Zooming into Singapore, he reported the survey found that 49% of women there are open to investing but are not actively looking to invest. The research showed that 52% of the women that do not invest think they are not wealthy enough to invest. And some 46% of women who do invest, say that it would influence their investment behaviour if they had better job security.
Nevertheless, an encouraging 62% of women in Singapore say that investing is attractive because it offers a better return than saving with low interest rates, showing a wider financial understanding.
Around 40% of women in Singapore feel that the marketing and advertising around investing is male-oriented or even specifically aimed at men, discouraging their participation.
“All of this creates a huge opportunity for the wealth industry to tap into ,” he told guests. “And linking closely to this discussion today, women are at the centre of family, as daughters, wives, mothers, grandmothers. A far greater involvement in the family’s investments will benefit them and their entire families.”
Women should also be more involved as leaders in the wealth management industry
Another guest agreed, noting that it would be useful, for example, to have more women as decision makers at the banks and wealth management institutions, as they would better understand the hesitation women often feel around investment decisions and commitments. “The industry also needs to understand the needs of women,” she said, “and this is not just the financial return, but around their goals, and aspirations. There is a shift to great involvement of women in business and finance in Asia, and the more role models there are, the more this trend will evolve.”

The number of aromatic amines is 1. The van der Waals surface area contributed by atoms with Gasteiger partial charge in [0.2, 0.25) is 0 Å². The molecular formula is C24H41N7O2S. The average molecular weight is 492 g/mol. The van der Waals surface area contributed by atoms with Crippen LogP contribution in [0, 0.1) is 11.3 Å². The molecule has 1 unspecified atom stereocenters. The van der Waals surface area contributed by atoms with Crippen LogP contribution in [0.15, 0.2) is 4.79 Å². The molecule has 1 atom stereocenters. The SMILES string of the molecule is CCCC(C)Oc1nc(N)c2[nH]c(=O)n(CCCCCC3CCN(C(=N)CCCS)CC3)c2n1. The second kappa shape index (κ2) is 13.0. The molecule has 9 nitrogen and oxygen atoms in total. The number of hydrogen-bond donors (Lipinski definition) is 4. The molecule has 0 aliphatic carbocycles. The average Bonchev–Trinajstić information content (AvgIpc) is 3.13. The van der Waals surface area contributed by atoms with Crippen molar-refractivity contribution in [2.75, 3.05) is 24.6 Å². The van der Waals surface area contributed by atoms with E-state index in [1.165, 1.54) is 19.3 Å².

The final word went to another guest who observed that the finance industry had long been considered the preserve of males, but that ESG-centricity was helping to boost female participation.
He remarked that women tend to be more conservative in their approach to investments, and more risk averse, tending to shy away from complexity as well.
“Actually, we find that many UHNW clients prefer women as RMs, as they feel more accountable for the portfolios, more protective of their client’s wealth,” he reported. And women are proving themselves in Asia to be highly skilled in these areas, immensely knowledgeable, and also excellent communicators.” And he indicated they tend towards being more holistic in their view of client wealth and less driven by product and performance metrics of their bank or employer.
More from Mark Nelligan, Pershing Singapore, a BNY Mellon company